Netanyahu’s Likud party issues a statement to “clarify” that “security powers will be in his hands and in the hands of the defense minister and he was not speaking about the coalition agreement with Religious Zionism regarding the Civil Administration, where decisions will be made in coordination with the prime minister, as set out in the coalition agreement.”
A UN official investigating Israeli activities in the Palestinian territories says her past statements claiming the “Jewish lobby” controls the US are not antisemitic.
During the 2014 Israel-Gaza war, Francesca Albanese said the Jewish lobby “has subjugated the US,” that the “Israel lobby” controlled the BBC and that Israel started the conflict out of greed. The comments were first reported by The Times of Israel on Wednesday.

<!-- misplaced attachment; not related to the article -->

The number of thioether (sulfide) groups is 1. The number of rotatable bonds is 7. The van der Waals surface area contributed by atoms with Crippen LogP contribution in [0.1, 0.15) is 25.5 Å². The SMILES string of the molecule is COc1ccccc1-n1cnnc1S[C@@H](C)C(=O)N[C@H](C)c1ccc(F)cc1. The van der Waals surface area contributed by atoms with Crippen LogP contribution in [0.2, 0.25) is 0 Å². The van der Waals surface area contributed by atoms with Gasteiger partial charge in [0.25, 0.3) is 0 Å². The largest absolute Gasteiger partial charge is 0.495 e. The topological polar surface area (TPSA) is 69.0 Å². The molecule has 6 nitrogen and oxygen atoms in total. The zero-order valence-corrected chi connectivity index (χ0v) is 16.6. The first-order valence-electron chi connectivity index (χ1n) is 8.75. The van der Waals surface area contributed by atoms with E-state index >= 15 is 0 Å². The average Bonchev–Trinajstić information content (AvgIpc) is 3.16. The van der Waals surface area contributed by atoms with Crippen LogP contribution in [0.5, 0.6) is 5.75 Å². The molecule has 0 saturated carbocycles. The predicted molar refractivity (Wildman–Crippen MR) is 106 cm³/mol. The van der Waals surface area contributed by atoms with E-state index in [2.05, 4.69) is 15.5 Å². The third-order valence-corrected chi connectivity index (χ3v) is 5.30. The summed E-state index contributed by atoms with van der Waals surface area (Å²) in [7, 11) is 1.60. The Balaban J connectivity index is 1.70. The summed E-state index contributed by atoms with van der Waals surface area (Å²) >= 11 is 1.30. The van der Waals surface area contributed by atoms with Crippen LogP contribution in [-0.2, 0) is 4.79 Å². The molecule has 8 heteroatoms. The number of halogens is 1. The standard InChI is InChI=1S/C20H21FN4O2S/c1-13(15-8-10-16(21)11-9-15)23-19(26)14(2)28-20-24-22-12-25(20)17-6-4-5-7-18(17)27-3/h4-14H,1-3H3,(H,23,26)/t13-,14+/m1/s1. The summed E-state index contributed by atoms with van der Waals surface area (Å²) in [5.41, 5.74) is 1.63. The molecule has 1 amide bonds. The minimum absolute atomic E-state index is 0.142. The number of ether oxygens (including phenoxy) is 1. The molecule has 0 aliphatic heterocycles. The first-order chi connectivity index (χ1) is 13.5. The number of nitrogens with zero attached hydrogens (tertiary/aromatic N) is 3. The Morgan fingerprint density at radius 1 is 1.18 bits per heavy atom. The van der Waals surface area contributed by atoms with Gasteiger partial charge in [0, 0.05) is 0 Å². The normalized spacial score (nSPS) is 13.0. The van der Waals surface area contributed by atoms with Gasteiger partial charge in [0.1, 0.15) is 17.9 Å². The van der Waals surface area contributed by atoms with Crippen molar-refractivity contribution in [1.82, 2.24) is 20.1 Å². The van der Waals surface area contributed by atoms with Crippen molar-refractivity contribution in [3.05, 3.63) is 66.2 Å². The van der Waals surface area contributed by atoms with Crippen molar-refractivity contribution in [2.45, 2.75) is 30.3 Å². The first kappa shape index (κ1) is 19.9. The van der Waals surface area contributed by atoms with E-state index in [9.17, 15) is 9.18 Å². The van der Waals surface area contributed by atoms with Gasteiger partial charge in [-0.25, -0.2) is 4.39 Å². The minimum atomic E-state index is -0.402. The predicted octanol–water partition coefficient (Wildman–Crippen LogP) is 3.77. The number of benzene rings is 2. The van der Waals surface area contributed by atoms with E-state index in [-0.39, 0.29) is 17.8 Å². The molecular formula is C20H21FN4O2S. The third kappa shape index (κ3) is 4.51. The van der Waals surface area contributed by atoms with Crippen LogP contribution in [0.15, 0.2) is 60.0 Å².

In her first public statement since the report, Albanese decries “yet another malicious attack” against her office.
She says her comments were “wrongly mischaracterized as antisemitic,” and the report is “decontextualized and disingenuous extrapolation.”
In a previous statement to The Times of Israel, she acknowledged “mistakes” in her past rhetoric and sought to distance herself from the comments.
The UN Human Rights Council has not responded to a request for comment.
Albanese has also more recently compared Israelis to Nazis, which is considered antisemitic under the IHRA definition of antisemitism, and justified violence against Israelis.
Her statements have been condemned by the White House antisemitism envoy Deborah Lipstadt, the US mission to the UN in Geneva, the co-chair of the US House task force on antisemitism, Israeli officials and leading US Jewish groups.
Another UN official, Craig Mokhiber, the director of the New York Office for UN Human Rights, also defends Albanese, calling criticism a “ridiculous campaign of slander” and a “tired old trick” and implies that her detractors are “evil.”